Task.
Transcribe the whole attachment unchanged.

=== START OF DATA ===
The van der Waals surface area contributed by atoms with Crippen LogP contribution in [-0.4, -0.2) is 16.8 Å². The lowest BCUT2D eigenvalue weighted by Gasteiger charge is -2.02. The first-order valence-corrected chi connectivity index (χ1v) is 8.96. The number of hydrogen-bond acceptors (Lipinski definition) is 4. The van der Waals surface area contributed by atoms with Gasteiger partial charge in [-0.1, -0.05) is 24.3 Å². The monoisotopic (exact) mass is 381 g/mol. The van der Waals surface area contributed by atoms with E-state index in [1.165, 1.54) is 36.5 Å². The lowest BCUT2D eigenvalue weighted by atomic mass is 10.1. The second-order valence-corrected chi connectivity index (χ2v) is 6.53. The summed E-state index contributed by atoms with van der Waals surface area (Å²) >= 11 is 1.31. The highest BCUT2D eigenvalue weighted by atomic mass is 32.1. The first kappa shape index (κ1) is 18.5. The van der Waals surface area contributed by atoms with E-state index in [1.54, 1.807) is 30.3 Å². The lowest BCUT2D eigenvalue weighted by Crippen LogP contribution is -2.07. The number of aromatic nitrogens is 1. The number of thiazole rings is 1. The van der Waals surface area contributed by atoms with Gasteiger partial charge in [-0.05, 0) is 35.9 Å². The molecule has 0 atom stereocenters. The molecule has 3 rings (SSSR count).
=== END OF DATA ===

The van der Waals surface area contributed by atoms with Crippen LogP contribution in [-0.4, -0.2) is 16.8 Å². The lowest BCUT2D eigenvalue weighted by Gasteiger charge is -2.02. The first-order valence-corrected chi connectivity index (χ1v) is 8.96. The number of hydrogen-bond acceptors (Lipinski definition) is 4. The van der Waals surface area contributed by atoms with Gasteiger partial charge in [-0.1, -0.05) is 24.3 Å². The monoisotopic (exact) mass is 381 g/mol. The van der Waals surface area contributed by atoms with E-state index in [1.165, 1.54) is 36.5 Å². The lowest BCUT2D eigenvalue weighted by atomic mass is 10.1. The second-order valence-corrected chi connectivity index (χ2v) is 6.53. The summed E-state index contributed by atoms with van der Waals surface area (Å²) >= 11 is 1.31. The highest BCUT2D eigenvalue weighted by atomic mass is 32.1. The first kappa shape index (κ1) is 18.5. The van der Waals surface area contributed by atoms with E-state index in [1.54, 1.807) is 30.3 Å². The lowest BCUT2D eigenvalue weighted by Crippen LogP contribution is -2.07. The number of aromatic nitrogens is 1. The number of thiazole rings is 1. The van der Waals surface area contributed by atoms with Gasteiger partial charge in [-0.05, 0) is 35.9 Å². The molecule has 0 atom stereocenters. The molecule has 3 rings (SSSR count).